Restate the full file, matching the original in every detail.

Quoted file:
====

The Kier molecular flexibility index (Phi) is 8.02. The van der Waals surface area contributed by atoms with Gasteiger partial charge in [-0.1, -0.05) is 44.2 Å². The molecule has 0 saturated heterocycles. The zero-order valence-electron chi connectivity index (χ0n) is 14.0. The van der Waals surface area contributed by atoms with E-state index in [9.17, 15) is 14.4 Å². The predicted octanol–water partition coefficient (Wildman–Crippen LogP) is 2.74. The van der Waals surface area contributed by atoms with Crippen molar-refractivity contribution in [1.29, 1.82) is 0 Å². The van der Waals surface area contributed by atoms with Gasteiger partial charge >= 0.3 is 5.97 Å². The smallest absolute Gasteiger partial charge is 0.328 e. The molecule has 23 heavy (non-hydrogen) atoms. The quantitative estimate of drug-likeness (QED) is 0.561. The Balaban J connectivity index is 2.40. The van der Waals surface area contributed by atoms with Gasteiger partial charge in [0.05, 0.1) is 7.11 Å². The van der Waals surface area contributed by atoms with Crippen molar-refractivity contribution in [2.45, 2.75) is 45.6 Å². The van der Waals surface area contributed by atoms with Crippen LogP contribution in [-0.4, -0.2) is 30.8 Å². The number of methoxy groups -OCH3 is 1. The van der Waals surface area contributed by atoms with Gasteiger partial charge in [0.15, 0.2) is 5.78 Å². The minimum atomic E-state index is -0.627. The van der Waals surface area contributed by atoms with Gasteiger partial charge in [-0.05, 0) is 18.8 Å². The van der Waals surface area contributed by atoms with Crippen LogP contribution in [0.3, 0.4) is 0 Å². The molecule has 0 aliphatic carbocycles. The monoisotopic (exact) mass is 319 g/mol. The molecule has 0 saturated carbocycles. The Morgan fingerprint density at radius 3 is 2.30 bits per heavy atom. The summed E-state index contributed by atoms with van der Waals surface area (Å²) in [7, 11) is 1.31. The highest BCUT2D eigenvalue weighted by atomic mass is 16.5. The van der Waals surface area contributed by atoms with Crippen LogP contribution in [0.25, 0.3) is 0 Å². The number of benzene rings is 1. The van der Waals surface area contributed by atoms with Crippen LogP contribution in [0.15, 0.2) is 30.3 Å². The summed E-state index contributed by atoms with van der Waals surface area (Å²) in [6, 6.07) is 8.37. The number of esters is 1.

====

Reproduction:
The Kier molecular flexibility index (Phi) is 8.02. The van der Waals surface area contributed by atoms with Gasteiger partial charge in [-0.1, -0.05) is 44.2 Å². The molecule has 0 saturated heterocycles. The zero-order valence-electron chi connectivity index (χ0n) is 14.0. The van der Waals surface area contributed by atoms with E-state index in [9.17, 15) is 14.4 Å². The predicted octanol–water partition coefficient (Wildman–Crippen LogP) is 2.74. The van der Waals surface area contributed by atoms with Crippen molar-refractivity contribution in [1.29, 1.82) is 0 Å². The van der Waals surface area contributed by atoms with Gasteiger partial charge >= 0.3 is 5.97 Å². The smallest absolute Gasteiger partial charge is 0.328 e. The molecule has 23 heavy (non-hydrogen) atoms. The quantitative estimate of drug-likeness (QED) is 0.561. The Balaban J connectivity index is 2.40. The van der Waals surface area contributed by atoms with Gasteiger partial charge in [0.05, 0.1) is 7.11 Å². The van der Waals surface area contributed by atoms with Crippen molar-refractivity contribution in [2.45, 2.75) is 45.6 Å². The van der Waals surface area contributed by atoms with Crippen LogP contribution in [-0.4, -0.2) is 30.8 Å². The number of methoxy groups -OCH3 is 1. The van der Waals surface area contributed by atoms with Gasteiger partial charge in [0.15, 0.2) is 5.78 Å². The minimum atomic E-state index is -0.627. The van der Waals surface area contributed by atoms with Gasteiger partial charge in [-0.05, 0) is 18.8 Å². The van der Waals surface area contributed by atoms with Crippen LogP contribution in [0.3, 0.4) is 0 Å². The molecule has 0 aliphatic carbocycles. The monoisotopic (exact) mass is 319 g/mol. The molecule has 0 saturated carbocycles. The Morgan fingerprint density at radius 3 is 2.30 bits per heavy atom. The summed E-state index contributed by atoms with van der Waals surface area (Å²) in [7, 11) is 1.31. The highest BCUT2D eigenvalue weighted by atomic mass is 16.5. The van der Waals surface area contributed by atoms with Crippen LogP contribution in [0.25, 0.3) is 0 Å². The number of benzene rings is 1. The van der Waals surface area contributed by atoms with Crippen LogP contribution in [0.15, 0.2) is 30.3 Å². The summed E-state index contributed by atoms with van der Waals surface area (Å²) in [6, 6.07) is 8.37. The number of esters is 1.